Want to know more ways urban park systems can best promote health and wellness?  Read this publication from The Trust for Public Land.

An Interconnected Park Web: How Greenways Create Healthy Communities

We recently came across an article by Randall Arendt discussing how greenway networks are the “useful bridge between ‘new urbanism’ and conservation design.”  His article talks about using greenways as the connector to parks, neighborhoods, schools and mixed-use centers, allowing for urban and rural ideas to merge and produce a superior hybrid community form.  He argues that only when blending urban and rural designs can there be successful opportunities for improved public health and wellness.

Indeed, elements typical of rural environments can – and must – be part of any truly livable urban design, as Olmstead and Vaux‘s plan for Central Park in Manhattan demonstrates, and as further proven by the Olmstead firm‘s five-mile long “Emerald Necklace” around Boston, encompassing 1000 acres of parkland, connecting the Boston Common with the 527-acre Franklin Park.

We know that the better connected parks are, the more a park system can provide healthful recreation—and transportation, too. A recent publication from The Trust for Public Land shows how interconnected trails, greenways‚ and parks support bicycling, running, walking, skating, skiing‚ and even wheelchair travel—reaching all the way from home to work for some users. And several small parks can be connected to create a “large-park experience,” with a tennis court in one park, a basketball court in another, a swimming pool in a third. Connections can be a system of sidewalks or bike lanes, complemented by outstanding signage and perhaps dressed up with a catchy name, such as the Wellness Walk or the Fitness Funway.

The easiest way to create interconnections that also extend a park system is in stream valley parks, particularly where a small stream flows into a larger river and both are flanked with trails. This kind of intersection, comparable to a highway interchange or a train junction, more than doubles the usefulness of a given route. An even more effective connection can be made by bridging a river with a pedestrian crossing, either a new bridge or a repurposed old one. Wherever this has been done—including in Austin, Cincinnati, Chattanooga, Little Rock, Minneapolis, Nashville, Omaha, Pittsburgh, and Tampa—the bridges have become instantly popular attractions.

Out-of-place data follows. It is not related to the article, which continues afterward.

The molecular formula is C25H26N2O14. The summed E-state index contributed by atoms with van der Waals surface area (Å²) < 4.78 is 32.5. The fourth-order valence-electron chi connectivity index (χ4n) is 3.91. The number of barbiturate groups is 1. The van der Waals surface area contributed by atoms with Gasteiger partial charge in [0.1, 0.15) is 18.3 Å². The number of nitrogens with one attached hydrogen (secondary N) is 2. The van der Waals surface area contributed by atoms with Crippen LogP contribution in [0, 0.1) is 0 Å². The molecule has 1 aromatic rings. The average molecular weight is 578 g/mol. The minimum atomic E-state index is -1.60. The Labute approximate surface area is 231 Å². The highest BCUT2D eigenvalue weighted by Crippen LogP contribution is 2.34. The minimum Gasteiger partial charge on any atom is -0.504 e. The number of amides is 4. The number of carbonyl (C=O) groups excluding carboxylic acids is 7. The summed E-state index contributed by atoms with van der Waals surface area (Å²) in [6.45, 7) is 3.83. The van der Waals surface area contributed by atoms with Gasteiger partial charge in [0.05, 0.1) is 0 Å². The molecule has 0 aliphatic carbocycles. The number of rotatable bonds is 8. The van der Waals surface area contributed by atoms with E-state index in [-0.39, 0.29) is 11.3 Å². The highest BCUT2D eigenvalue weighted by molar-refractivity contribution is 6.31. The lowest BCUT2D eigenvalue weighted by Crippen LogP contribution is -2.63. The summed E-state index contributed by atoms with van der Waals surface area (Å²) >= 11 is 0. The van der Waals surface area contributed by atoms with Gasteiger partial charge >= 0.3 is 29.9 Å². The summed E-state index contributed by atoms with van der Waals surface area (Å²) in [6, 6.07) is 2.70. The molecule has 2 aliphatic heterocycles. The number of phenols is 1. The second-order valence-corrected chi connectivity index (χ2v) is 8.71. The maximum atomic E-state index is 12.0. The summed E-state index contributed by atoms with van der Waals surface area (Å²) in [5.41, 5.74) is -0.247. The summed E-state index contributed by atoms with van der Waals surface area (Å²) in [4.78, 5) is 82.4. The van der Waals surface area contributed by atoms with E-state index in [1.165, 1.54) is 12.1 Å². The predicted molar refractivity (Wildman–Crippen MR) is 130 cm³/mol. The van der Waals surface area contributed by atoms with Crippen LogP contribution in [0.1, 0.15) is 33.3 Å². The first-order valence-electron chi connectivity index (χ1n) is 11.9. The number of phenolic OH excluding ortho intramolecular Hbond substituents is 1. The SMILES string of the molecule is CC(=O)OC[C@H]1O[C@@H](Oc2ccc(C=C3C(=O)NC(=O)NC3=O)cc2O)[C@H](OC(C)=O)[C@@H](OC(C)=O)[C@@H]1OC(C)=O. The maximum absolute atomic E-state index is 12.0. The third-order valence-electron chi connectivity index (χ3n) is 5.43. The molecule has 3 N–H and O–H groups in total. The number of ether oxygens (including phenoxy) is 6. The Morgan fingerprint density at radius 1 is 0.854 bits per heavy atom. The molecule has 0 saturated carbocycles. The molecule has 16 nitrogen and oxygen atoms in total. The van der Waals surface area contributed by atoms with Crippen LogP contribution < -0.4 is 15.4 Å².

Another great connector is a rail-trail, a park path constructed out of an abandoned train track. Most of the more than 15,000 miles of U.S. rail-trails are rural, but an increasing number are in cities, including Atlanta; Chicago; Dallas; Houston; Portland, Oregon; Orlando; Seattle; and Washington, D.C.

Platte River Greenway, Denver. Credit: Darcy Kiefel.

Even without a stream or an abandoned railroad, it’s sometimes possible to create a linear corridor. It happened in San Francisco after the public utilities commission decided to retire an underground water main through Visitacion Valley, a lower-income immigrant neighborhood. The corridor had been kept free of weighty construction over the pipe, resulting in a six-block swath of weedy lots through the heart of the community. When the commission tried to sell the land, neighbors objected and worked with The Trust for Public Land to turn it into a park and garden. Today the Visitacion Valley Greenway supports both physical exercise and improved nutrition—and introduces visitors to the exotic Asian medicinal plants growing there.

Another example of a successful city creating connectors is Denver.  In 2009, the American Obesity Association rated Denver residents the least obese of big city Americans. The reason, in part, is their sporty lifestyle. Supporting that way of life is the Platte River Greenway.

It took 30 years to create the Greenway from a former industrial backwater. Today its 15 parks linked by 100 miles of trails attract hundreds of thousands of users. The middle 12 miles—which stretch on either end deep into the suburbs—are operated by the Denver Department of Parks and Recreation, with support from the private Greenway Foundation. Its centerpiece is 22-acre Commons Park, constructed as part of a new walkable neighborhood on a former railyard on the edge of downtown.

Not only does the Greenway lure a continual stream of cyclists, runners, and walkers, the South Platte River itself was reengineered with rocks, riffles, and inflatable dams so that it offers whitewater rapids for kayakers and rafters.

Public investment in the Greenway totaling about $70 million has fueled $2.5 billion in residential, commercial, retail, sports, and entertainment projects along the corridor. Denver, which for several decades was losing population, is now growing again—and recreational opportunities are one reason why.

Randall’s article appeared in the August/September 2011 issue of Planning magazine, available here.